Leanne Beaulieu didn’t spend much time on the sea ice when she was young. Her grandparents felt it was too dangerous.

“They were pretty nervous about taking me and my siblings onto the land, because of the unpredictability of the sea ice,” she said from Gjoa Haven, where she lives. “They worried about something happening to us.”

Today, things are different.

Nunavut’s sea ice is a huge part of Beaulieu’s life, thanks to her job as a Sikumik Qaujimajjuti mapping specialist with SmartICE, a community-based enterprise that integrates Inuit knowledge with monitoring technology to provide a range of sea ice-related tools and resources.

On June 13, SmartICE released a book of sea ice terminology, tailored specifically to the community of Gjoa Haven. The hope is that it will make it easier for community members of all ages to communicate about sea ice conditions, which are changing rapidly due to climate change.

The book, which features 61 terms, is printed in Inuktitut and English, and also features photos and graphics.

Beaulieu has already distributed copies around the community

“It’s a good thing to finally have it out there and to hear such nice positive feedback from everyone,” she said.

“So far it’s all just been people saying this is such important work.”

The terminology contained in the Gjoa Haven book was researched and documented in meetings that began in October, 2021, and concluded earlier this year. SmartICE favours group meetings over one-on-on interviews, as it allows participants to correct and verify each other’s information and spelling. The meetings in Gjoa Haven were attended by representatives from the local Hunters and Trappers Association and search and rescue organization, government officials, and community Elders – including Beaulieu’s grandparents.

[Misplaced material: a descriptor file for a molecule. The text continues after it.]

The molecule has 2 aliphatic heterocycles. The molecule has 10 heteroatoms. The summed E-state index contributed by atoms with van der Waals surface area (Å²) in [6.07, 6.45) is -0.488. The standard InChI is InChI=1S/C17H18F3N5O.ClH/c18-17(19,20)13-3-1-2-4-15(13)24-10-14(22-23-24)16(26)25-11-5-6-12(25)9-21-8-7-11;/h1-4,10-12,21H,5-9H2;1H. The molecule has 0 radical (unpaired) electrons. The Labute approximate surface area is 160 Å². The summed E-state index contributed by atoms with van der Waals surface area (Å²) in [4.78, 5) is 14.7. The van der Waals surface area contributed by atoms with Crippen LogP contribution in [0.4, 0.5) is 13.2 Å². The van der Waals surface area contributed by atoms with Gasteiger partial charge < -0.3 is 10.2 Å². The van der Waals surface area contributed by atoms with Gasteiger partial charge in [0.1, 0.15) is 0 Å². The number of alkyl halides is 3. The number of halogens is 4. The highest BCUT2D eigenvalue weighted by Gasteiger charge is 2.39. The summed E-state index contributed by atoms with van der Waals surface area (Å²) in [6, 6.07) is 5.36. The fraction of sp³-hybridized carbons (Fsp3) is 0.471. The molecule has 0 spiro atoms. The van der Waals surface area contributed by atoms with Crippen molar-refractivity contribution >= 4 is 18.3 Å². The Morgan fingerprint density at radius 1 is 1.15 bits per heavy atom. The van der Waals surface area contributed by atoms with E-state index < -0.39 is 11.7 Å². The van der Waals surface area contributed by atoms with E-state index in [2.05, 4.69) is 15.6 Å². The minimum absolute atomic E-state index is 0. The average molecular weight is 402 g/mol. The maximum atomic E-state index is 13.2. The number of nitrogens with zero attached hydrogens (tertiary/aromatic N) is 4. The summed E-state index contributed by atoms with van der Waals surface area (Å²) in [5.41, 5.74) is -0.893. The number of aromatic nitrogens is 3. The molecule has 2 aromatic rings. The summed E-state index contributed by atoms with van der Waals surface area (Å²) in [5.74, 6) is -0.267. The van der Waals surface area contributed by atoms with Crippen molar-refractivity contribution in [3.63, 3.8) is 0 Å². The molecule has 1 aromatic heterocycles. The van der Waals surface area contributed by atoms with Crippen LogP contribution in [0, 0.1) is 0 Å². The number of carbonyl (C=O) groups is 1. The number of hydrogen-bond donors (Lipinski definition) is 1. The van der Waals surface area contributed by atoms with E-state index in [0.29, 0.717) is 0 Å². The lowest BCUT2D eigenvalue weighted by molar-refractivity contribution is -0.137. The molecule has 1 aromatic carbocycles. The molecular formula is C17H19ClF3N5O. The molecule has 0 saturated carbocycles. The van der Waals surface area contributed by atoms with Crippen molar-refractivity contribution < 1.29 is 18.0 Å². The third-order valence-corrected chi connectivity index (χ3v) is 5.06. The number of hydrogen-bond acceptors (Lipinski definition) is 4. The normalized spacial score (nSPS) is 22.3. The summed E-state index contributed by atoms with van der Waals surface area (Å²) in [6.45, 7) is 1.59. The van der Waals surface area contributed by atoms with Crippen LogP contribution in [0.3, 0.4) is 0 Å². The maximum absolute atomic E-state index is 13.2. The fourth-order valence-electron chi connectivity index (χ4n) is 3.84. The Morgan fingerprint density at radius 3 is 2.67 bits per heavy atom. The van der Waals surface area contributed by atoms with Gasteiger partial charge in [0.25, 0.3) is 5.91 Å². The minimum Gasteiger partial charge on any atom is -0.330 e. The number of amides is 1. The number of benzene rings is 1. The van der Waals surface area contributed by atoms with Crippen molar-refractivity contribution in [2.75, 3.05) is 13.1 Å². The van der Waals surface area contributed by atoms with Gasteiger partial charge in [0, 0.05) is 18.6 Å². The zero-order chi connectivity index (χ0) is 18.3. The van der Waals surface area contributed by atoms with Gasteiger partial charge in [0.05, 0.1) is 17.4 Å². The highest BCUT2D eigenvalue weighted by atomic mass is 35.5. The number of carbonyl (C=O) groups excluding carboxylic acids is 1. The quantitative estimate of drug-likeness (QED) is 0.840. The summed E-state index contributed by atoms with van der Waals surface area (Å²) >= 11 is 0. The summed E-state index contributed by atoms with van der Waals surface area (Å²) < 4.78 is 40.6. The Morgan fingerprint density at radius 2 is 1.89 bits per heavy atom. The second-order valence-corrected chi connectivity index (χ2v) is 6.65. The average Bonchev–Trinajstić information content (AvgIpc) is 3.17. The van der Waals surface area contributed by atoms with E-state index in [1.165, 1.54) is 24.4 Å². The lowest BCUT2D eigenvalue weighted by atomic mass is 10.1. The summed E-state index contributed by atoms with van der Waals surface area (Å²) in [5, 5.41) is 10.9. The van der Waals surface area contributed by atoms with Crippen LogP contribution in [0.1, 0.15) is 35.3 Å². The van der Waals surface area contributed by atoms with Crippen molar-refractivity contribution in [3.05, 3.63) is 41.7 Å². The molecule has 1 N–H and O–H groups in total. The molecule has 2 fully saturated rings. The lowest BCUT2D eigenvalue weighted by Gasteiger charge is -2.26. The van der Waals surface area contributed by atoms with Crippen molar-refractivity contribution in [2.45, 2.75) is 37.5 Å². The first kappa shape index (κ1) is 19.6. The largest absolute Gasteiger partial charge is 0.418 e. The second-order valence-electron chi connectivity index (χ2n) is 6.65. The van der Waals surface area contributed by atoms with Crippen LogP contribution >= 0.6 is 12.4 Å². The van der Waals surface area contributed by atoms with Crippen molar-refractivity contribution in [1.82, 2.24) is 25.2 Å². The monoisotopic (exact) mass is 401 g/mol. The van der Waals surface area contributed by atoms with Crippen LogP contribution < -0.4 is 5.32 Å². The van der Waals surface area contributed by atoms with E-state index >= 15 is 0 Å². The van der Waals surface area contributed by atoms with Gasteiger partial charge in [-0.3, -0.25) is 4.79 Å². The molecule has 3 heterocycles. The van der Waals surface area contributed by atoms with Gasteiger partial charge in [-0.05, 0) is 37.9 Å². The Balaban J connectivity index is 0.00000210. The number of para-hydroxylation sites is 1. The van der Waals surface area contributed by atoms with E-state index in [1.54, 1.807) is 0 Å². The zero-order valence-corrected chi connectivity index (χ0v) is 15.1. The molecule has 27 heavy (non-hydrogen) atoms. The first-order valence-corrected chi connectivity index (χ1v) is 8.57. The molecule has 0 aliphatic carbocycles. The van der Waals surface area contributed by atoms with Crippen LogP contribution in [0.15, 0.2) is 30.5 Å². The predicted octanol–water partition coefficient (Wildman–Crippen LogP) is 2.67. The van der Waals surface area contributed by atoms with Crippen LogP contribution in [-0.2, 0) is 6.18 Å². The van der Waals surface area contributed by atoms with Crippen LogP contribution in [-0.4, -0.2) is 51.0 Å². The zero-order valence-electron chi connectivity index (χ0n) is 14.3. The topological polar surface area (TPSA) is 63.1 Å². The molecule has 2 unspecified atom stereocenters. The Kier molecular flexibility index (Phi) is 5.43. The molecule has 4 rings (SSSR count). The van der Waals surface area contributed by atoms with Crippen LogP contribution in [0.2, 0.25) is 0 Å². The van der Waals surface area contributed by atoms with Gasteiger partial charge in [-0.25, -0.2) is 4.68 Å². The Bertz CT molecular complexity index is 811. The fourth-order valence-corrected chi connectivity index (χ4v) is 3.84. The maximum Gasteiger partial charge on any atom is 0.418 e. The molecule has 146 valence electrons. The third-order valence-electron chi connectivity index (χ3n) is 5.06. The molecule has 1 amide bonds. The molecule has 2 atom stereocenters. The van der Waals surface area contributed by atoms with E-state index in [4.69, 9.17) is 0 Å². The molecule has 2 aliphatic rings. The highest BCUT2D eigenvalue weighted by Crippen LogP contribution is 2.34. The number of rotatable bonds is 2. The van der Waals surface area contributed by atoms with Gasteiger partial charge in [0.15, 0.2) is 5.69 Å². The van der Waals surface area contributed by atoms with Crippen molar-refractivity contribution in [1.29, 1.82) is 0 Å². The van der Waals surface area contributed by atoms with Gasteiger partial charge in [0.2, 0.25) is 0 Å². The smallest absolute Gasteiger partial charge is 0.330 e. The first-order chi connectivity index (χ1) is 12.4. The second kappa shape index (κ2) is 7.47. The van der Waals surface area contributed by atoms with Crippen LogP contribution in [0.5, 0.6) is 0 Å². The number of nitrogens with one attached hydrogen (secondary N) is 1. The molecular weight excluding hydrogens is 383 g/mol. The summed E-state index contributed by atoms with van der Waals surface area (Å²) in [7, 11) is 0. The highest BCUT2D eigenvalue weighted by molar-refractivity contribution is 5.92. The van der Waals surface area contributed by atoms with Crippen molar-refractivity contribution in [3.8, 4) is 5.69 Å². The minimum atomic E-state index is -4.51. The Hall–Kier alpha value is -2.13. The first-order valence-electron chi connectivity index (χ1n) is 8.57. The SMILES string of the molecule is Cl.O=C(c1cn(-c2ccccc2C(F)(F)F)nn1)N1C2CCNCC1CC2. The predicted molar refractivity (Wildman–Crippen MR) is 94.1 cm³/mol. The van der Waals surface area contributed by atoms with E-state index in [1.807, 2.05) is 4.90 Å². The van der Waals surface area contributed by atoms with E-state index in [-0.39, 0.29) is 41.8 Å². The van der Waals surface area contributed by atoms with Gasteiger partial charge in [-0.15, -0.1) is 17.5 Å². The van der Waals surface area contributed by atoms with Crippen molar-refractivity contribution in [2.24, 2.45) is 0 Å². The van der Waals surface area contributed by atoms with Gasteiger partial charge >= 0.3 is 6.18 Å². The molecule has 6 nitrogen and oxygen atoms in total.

“My grandparents actually joined the SmartICE committee, so I was learning from them,” she said. “It’s really special. I’m super grateful to get that knowledge from them.”

Gjoa Haven is the second Nunavut community to get a SmartICE terminology book. Pond Inlet was the first.

Pond Inlet’s book, which features just shy of 70 terms, launched in 2022, and has since been distributed across the community, even making it into schools and libraries.

Andrew Arreak, SmartICE’s Regional Operations Lead for Qikiqtaaluk, was a crucial part of that project, and says the books are also about preserving the Inuktitut language.

“The ice terminology being documented, and us knowing it will be around for a while, and knowing that most schools here in the community have copies of our book, it’s a great feeling,” he said.

“In the past, what was taught to us was all verbal. Nothing was ever documented. As Inuit, a part of our culture is being out on the ice. It’s a part of our identity, and not every young man has a father figure who can teach him what conditions or what types of ice are called in our language, in Inuktitut.”

Gjoa Haven will not be the last Nunavut community to receive a sea ice terminology booklet. SmartICE is undertaking similar projects in Arctic Bay, Arviat, Qikiqtarjuaq, and Taloyoak.

“I’m glad other communities are mimicking the booklet in their dialect also,” Arreak said.

SmartICE, which is an acronym for “sea-ice monitoring and real-time information for coastal environments,” was co-created with the government of Labrador’s Nunatsiavut region in response to the dangerous sea ice conditions around Nain in winter of 2010. The organization is also producing a sea ice terminology book for that community.

In addition to the books it has distributed, SmartICE has also produced maps and informational posters, and even designed an interactive online game called Safe Travels, which aims to teach traditional Inuit ice safety knowledge and terminology to young children.

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